And that's before you start to count the astronomical, hidden economic costs of corporations. In fact, once you take the economic cost of corporate welfare and corporate bailout into consideration, getting a grip on corporations would result in a tremendous boost to the economy and to quality of life in general. As just one example, how about an extra $32 Billion/year? That's what the S& L Bailout is going to cost us each year for the next 30 years. How much is that? Enough to add almost 50% to the the entire Education, Training, Employment and Social Services segment of the Federal Budget. (2001 estimate: $65 billion). It's about three times what we'll spend on Community and regional development, and $5 billion more than we'll spend on natural resources and the environment. And who will get all the cash? Investors (most of them wealthy) and the people who caused the banks to fail to begin with. How about one more? Here's an article about a report exposing the electric utilities' claims for "stranded cost" recovery as illegal as, and larger than the S & L Bailout of the 1980's
What about your kids? Advertisers and marketers now spend over $2 billion each year on advertising to children. That's more than 20 times what they spent 10 years ago. These billions are spent each year on psychological studies and advertising designed to promote explicitly antisocial values. Why? It's simple: They assume that greedy, impatient, materialistic kids (and the adults they grow up to be) will buy more product. This onslaught is changing the very nature of our society, for the worse. Have a look at our Kids and Commercialism report for details.
Finally, if you consider all the damage our society's corporation-friendly policies have done to civil life, the benefits would be incredible.
Of course, there is a group that would suffer: the very richest 1 percent of the population. Those folks would suffer the worst fate they can imagine. Instead of being obscenely rich, they would be merely wealthy. For more on how things could be better for everyone (except the very rich, of course), have a look at David Korten's, The Post Corporate World
Wouldn't that be Communism?
It wouldn't even be socialism. The fact is, the corporate-run world we are presently creating is about as far away from Free Market Capitalism as you can get, this side of full-blown Communism. It's actually Corporate Socialism - In other words, a welfare state for corporations. And it's hardly democratic. A country in which major policy decisions are dictated by large corporations has neither a free market nor a democratic government. Adam Smith, who is routinely quoted by "Free Trade" advocates, would be appalled to see the mess we've made for ourselves. Smith made it very clear that his free market principles would only work if businesses were small, functioned in local (not global) markets, and if there were enough competitors that no company or group of companies could dominate the rest. Not exactly the situation we have before us today, is it?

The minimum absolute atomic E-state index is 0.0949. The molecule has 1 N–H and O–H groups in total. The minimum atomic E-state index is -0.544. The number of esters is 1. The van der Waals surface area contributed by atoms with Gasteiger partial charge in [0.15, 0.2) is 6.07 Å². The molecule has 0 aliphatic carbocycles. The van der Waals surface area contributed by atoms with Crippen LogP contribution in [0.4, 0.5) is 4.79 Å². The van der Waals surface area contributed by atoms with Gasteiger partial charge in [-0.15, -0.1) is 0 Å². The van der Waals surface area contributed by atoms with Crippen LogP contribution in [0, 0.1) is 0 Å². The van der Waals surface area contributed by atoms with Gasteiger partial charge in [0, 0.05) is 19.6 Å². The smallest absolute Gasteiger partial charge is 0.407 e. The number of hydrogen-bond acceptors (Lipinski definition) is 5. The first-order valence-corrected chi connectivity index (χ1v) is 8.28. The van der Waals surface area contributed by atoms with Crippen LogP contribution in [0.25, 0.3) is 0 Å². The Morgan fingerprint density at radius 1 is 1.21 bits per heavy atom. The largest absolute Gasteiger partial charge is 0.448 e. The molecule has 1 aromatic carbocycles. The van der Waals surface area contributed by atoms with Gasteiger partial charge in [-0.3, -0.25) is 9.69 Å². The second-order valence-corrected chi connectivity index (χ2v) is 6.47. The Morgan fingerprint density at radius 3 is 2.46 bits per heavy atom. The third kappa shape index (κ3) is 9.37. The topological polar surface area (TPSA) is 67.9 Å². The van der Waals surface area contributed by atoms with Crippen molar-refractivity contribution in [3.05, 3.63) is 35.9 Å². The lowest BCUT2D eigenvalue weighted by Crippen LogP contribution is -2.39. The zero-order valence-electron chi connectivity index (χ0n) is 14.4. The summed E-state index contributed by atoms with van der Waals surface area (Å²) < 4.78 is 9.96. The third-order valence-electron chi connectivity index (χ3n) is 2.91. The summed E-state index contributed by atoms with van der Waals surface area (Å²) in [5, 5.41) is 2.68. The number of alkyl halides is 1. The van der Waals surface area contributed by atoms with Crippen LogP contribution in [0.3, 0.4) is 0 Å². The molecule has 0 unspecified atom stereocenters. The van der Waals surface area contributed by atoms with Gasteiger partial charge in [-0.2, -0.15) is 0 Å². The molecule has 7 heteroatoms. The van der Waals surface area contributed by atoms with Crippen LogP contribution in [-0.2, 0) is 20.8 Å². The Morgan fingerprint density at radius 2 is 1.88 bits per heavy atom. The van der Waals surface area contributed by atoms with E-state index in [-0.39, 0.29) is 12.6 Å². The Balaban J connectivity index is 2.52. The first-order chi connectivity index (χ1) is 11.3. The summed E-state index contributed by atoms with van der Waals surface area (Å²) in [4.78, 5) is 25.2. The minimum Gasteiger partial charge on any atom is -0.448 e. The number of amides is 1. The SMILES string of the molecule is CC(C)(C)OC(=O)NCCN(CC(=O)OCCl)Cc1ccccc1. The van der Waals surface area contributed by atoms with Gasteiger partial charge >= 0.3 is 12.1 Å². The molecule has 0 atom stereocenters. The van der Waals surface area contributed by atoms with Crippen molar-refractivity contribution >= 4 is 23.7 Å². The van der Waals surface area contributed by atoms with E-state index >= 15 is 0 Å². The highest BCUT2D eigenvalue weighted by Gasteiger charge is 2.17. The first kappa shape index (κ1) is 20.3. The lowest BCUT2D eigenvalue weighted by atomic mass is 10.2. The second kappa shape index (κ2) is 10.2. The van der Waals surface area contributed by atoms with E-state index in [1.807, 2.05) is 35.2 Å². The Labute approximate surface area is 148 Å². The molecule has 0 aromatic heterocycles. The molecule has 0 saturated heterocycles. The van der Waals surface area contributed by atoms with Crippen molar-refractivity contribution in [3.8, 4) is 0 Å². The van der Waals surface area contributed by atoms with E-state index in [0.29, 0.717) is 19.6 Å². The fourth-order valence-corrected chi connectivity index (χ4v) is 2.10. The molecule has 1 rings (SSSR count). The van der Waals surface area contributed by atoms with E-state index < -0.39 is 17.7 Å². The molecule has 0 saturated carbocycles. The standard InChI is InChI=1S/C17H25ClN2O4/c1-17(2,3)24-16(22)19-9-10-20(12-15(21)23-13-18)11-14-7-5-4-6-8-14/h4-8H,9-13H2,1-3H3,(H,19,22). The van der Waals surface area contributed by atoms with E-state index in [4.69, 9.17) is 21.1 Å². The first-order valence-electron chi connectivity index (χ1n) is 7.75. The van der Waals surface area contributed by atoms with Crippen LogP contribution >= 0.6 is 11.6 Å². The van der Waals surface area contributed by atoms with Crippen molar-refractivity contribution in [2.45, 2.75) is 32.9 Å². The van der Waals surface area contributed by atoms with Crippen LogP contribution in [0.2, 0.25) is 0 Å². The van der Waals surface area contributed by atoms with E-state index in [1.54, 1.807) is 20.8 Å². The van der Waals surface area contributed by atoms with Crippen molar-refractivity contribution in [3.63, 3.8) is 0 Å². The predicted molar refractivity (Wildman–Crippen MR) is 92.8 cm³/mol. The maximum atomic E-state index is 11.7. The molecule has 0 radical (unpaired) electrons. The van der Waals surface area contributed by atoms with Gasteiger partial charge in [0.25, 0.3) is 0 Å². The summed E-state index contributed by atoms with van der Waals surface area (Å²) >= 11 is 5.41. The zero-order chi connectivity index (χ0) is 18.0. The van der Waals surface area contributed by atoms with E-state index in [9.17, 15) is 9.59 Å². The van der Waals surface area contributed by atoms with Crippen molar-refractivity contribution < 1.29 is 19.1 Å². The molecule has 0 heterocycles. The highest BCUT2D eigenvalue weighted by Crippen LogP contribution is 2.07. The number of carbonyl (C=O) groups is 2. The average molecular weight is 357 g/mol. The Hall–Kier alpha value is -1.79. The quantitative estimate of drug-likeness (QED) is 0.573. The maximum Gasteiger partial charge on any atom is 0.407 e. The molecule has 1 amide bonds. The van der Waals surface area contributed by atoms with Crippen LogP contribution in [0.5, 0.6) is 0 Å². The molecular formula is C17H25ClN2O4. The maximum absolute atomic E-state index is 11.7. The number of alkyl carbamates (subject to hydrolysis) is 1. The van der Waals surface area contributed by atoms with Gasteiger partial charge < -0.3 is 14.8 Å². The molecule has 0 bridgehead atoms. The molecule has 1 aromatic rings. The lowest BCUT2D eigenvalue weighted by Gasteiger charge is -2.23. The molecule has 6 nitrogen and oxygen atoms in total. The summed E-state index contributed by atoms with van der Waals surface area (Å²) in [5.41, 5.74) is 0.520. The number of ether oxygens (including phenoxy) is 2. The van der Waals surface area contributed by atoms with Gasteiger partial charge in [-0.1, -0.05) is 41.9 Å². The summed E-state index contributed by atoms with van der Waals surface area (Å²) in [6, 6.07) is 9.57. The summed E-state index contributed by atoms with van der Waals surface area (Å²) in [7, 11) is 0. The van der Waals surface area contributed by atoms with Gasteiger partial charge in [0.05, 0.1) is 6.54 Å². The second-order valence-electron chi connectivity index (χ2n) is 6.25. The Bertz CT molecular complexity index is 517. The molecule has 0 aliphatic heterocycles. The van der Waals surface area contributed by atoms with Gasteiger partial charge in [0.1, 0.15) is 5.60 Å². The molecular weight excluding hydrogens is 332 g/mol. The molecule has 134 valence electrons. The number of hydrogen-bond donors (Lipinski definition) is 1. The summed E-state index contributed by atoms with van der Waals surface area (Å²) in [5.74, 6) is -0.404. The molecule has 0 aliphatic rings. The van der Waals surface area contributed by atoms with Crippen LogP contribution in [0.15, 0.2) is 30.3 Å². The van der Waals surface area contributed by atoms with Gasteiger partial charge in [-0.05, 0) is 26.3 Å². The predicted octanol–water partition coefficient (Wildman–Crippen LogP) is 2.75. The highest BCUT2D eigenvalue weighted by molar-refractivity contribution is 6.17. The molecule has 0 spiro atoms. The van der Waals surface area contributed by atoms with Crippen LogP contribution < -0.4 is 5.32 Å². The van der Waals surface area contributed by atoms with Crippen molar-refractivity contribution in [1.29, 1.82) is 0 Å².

Don't take my word for any of this. Use the links above and below to discover the situation for yourself.
Can we do it?
If all this is true: If we really do need to get a grip on corporate power or suffer pollution, disease, and worse, can it be done? It really depends on us. Corporations didn't take the power they have by force. We gave it to them. When they made impossible promises, we let ourselves be taken in. When they promised 'jobs', we listened. When they promised 'wealth', we said "Yes, yes!". When they asked for more power, we didn't object.
We have to learn to say "No, thanks!" to phony promises of wealth, to "tax breaks" that break the backs of local communities, to "tax cuts" that steal from the poor to give to the rich.
As recently as November 2000, many of us voted for more of the same: Bush or Gore. Many of us didn't vote at all. How many of us have written to any representative, ever, to instruct him or her how we wish to be represented? How will our representatives know what we really want unless we tell them? The good news is that, so far, we still have a political system that could be moved by a groundswell of public will.
So get going and get public!
Ending Corporate Governance The main page explains how and why we can regain control of corporations, as intended by our Constitution. Once you've read the main page, Have a look at the Recommended Reading List of articles on the site and the links page - You'll find much more to pursue.
Of course, the corporate invention doesn't exist in a vaccuum. It's embedded in economics. On a deeper level, It can be seen is as one of many weapons used in a civil war that humanity has been fighting with itself perhaps as long as we have existed: The war over power, whether it will be concentrated or distributed. As a weapon of power consolidation, the corporation has proven to be truly world-class, ranking with tools like gunpowder, metals, and most powerful of all, farming. For an eye-opening account of how this conflict has played out over the past few hundred years, along with some insights on democracy, read this transcript of a talk by Noam Chomsky.
Adam Smith, author of An Inquiry into the Nature And Causes of the Wealth of Nations, is widely claimed by advocates of "Free Market Capitalism" to have drawn the blueprint for our current system. It's instructive to read what he actually said...
For some modern commentary on how Adam Smith's work could be applied to enhancing rather than degrading the human condition, see Seeing The Post Corporate World: Life After Capitalism .
Just a few of many (see the Ending Corporate Governance links page for many more)...
POCLAD - The Program on Corporations, Law and Democracy.
Corporate Watch - provides information and analysis on the impacts of transnational corporations.